SERMON: The Son of God on the Cross (EASTER MESSAGE) | Mark 15:33–41
The Son of God on the Cross | Mark 15:33–41
Shaun Marksbury | Grace Bible Church
Sunday Morning Service | April 21, 2018
Why do we spend so much time thinking about the horrors of the cross? God’s justice and mercy meet there, as He’s able to exact a penalty for sin and forgive sinners. In the sermon today, we start and end with God at the cross. We're going to note first God’s presence there, the perplexion of the people there, and the Personhood of Christ there. Then, we'll see how this ties into the resurrection of Christ.
Shaun Marksbury | Grace Bible Church
Sunday Morning Service | April 21, 2018
Last week, we started looking at the crucifixion. We said that sermon was a part one of sorts because it only covered the first three hours of Jesus on the cross. Today, we’re looking at the second half of the crucifixion, His final three hours on the cross.
Why are we spending so much time on the sufferings of Christ? First, because it’s true. It’s not that we believe it to be true — these events occurred whether you or I believe them or not. Because they are true, they can mean something real to us.
We are talking about the plan that the God of Creation implemented before the foundation of the world. He created man, and mankind rebelled in Adam. Even though He created the world in perfection, sin corrupted everything and everyone, leading to millennia of violence and transgression. God, being a holy, righteous, and just Lord must judge all sins according to His high law; violators of such an infinite standard must bear an eternal penalty. Yet, also loving and not willing that all should perish, God predestined a path of salvation which He revealed throughout the years with road signs pointing to the cross.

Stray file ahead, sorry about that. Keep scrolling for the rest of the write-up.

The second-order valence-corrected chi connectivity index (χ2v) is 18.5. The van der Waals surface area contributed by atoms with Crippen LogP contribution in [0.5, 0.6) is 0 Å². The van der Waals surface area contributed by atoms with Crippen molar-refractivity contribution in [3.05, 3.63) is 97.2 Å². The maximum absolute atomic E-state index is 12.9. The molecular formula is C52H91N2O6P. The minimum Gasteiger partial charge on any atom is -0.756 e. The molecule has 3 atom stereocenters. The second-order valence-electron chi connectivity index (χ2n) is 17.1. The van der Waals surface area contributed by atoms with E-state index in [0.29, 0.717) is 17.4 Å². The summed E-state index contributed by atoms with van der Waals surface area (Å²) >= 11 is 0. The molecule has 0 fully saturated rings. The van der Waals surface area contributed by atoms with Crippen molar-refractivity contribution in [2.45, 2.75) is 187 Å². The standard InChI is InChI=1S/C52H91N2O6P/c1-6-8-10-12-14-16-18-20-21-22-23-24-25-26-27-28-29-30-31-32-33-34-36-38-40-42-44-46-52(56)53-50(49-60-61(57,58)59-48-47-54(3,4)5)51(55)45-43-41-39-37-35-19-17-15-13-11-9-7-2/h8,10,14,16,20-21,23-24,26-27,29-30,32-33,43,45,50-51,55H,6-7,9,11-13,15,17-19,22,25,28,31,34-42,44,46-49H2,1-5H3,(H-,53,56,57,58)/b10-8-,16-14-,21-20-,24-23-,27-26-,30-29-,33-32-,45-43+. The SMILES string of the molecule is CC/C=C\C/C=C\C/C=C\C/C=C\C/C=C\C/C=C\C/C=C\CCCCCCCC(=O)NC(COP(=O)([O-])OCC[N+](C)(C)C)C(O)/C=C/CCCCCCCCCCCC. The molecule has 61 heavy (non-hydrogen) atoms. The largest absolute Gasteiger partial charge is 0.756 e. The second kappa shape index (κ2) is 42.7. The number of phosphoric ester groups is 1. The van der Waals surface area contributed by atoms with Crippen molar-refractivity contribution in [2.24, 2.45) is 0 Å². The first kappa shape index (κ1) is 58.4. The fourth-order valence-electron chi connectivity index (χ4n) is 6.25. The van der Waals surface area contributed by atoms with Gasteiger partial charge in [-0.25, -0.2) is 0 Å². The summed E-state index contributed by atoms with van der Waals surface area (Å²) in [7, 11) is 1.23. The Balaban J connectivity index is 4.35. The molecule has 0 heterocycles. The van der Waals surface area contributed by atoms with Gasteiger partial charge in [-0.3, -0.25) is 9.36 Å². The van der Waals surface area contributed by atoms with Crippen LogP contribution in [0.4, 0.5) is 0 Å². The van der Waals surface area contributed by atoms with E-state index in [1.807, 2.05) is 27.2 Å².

As such, when we read about Jesus on the cross, we’re reading about God’s plan of redemption. This is why we call it gospel, good news — God decreed that salvation would come through His Son to all who believe. He revealed it through His Holy Word, and as we read last week, that revealed message is paramount to the Christian church. This leads the Apostle Paul to later say, “For I delivered to you as of first importance what I also received, that Christ died for our sins according to the Scriptures, and that He was buried, and that He was raised on the third day according to the Scriptures” (1 Cor 15:3–4). The gospel is God’s predetermination to save believers from the wrath that is to come.
The mystery of the cross is that God’s justice and mercy meet. He’s able to exact a penalty for sin and forgive sinners. As such, this is exactly the best turn of events for us. As I read someone say while I was preparing this, we shouldn’t feel sorry for Jesus. He’s willingly embracing the cross for us, for believers He pities.
In the sermon today, we start and end with God at the cross, and for the sake of alliteration, we have three P-words. We’re going to note first God’s presence there, the perplexion of the people there, and the Personhood of Christ there. Let’s begin with God’s presence at the cross.
I. First, note God’s presence at the cross (vv. 33–34)
When the sixth hour came, darkness fell over the whole land until the ninth hour. At the ninth hour Jesus cried out with a loud voice, “Eloi, Eloi, lama sabachthani?” which is translated, “My God, My God, why have You forsaken Me?”
Now, what we just read seems like the opposite of what I just said! Darkness descends, and Jesus cries out over what seems to be God’s abandonment. At first glance, it seems like Jesus is at His loneliest point (and in many ways, He is), with the Father even turning His back on Him. However, as we dig into thee elements, we will see that God the Father is quite present at the cross.